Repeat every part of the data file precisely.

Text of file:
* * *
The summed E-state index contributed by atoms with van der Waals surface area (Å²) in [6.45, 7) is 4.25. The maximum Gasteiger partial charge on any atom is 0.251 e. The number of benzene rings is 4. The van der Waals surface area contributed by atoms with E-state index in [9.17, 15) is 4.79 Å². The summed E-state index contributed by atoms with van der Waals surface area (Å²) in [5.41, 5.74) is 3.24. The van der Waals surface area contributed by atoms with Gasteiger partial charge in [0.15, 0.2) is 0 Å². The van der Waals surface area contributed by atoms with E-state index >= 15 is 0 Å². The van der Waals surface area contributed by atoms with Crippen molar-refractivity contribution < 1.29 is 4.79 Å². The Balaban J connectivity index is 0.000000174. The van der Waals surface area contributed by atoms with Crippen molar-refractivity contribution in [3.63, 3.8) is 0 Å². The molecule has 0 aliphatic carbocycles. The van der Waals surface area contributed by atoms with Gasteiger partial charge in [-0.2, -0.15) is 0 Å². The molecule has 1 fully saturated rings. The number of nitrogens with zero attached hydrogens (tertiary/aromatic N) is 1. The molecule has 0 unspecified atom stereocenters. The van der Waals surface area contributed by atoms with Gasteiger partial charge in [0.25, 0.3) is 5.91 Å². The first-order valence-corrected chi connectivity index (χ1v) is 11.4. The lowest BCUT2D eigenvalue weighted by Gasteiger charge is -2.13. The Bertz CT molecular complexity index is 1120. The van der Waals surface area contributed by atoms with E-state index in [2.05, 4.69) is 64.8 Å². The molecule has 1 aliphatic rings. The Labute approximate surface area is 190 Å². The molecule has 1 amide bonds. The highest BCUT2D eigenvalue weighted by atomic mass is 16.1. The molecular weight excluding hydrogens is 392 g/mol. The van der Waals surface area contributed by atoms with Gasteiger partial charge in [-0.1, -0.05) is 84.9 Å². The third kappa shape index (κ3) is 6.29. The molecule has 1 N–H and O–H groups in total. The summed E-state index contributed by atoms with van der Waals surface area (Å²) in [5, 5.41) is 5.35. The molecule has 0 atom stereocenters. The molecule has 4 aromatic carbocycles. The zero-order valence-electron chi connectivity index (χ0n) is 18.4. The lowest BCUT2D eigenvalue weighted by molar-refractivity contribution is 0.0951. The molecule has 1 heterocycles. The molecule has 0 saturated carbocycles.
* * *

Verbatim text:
The summed E-state index contributed by atoms with van der Waals surface area (Å²) in [6.45, 7) is 4.25. The maximum Gasteiger partial charge on any atom is 0.251 e. The number of benzene rings is 4. The van der Waals surface area contributed by atoms with E-state index in [9.17, 15) is 4.79 Å². The summed E-state index contributed by atoms with van der Waals surface area (Å²) in [5.41, 5.74) is 3.24. The van der Waals surface area contributed by atoms with Gasteiger partial charge in [0.15, 0.2) is 0 Å². The van der Waals surface area contributed by atoms with E-state index >= 15 is 0 Å². The van der Waals surface area contributed by atoms with Crippen molar-refractivity contribution < 1.29 is 4.79 Å². The Balaban J connectivity index is 0.000000174. The van der Waals surface area contributed by atoms with Crippen molar-refractivity contribution in [3.63, 3.8) is 0 Å². The molecule has 0 aliphatic carbocycles. The van der Waals surface area contributed by atoms with Gasteiger partial charge in [-0.2, -0.15) is 0 Å². The molecule has 1 fully saturated rings. The number of nitrogens with zero attached hydrogens (tertiary/aromatic N) is 1. The molecule has 0 unspecified atom stereocenters. The van der Waals surface area contributed by atoms with Gasteiger partial charge in [0.25, 0.3) is 5.91 Å². The first-order valence-corrected chi connectivity index (χ1v) is 11.4. The lowest BCUT2D eigenvalue weighted by Gasteiger charge is -2.13. The Bertz CT molecular complexity index is 1120. The van der Waals surface area contributed by atoms with E-state index in [2.05, 4.69) is 64.8 Å². The molecule has 1 aliphatic rings. The Labute approximate surface area is 190 Å². The molecule has 1 amide bonds. The highest BCUT2D eigenvalue weighted by atomic mass is 16.1. The molecular weight excluding hydrogens is 392 g/mol. The van der Waals surface area contributed by atoms with Gasteiger partial charge in [-0.1, -0.05) is 84.9 Å². The third kappa shape index (κ3) is 6.29. The molecule has 1 N–H and O–H groups in total. The summed E-state index contributed by atoms with van der Waals surface area (Å²) in [5, 5.41) is 5.35. The molecule has 0 atom stereocenters. The molecule has 4 aromatic carbocycles. The zero-order valence-electron chi connectivity index (χ0n) is 18.4. The lowest BCUT2D eigenvalue weighted by molar-refractivity contribution is 0.0951. The molecule has 1 heterocycles. The molecule has 0 saturated carbocycles.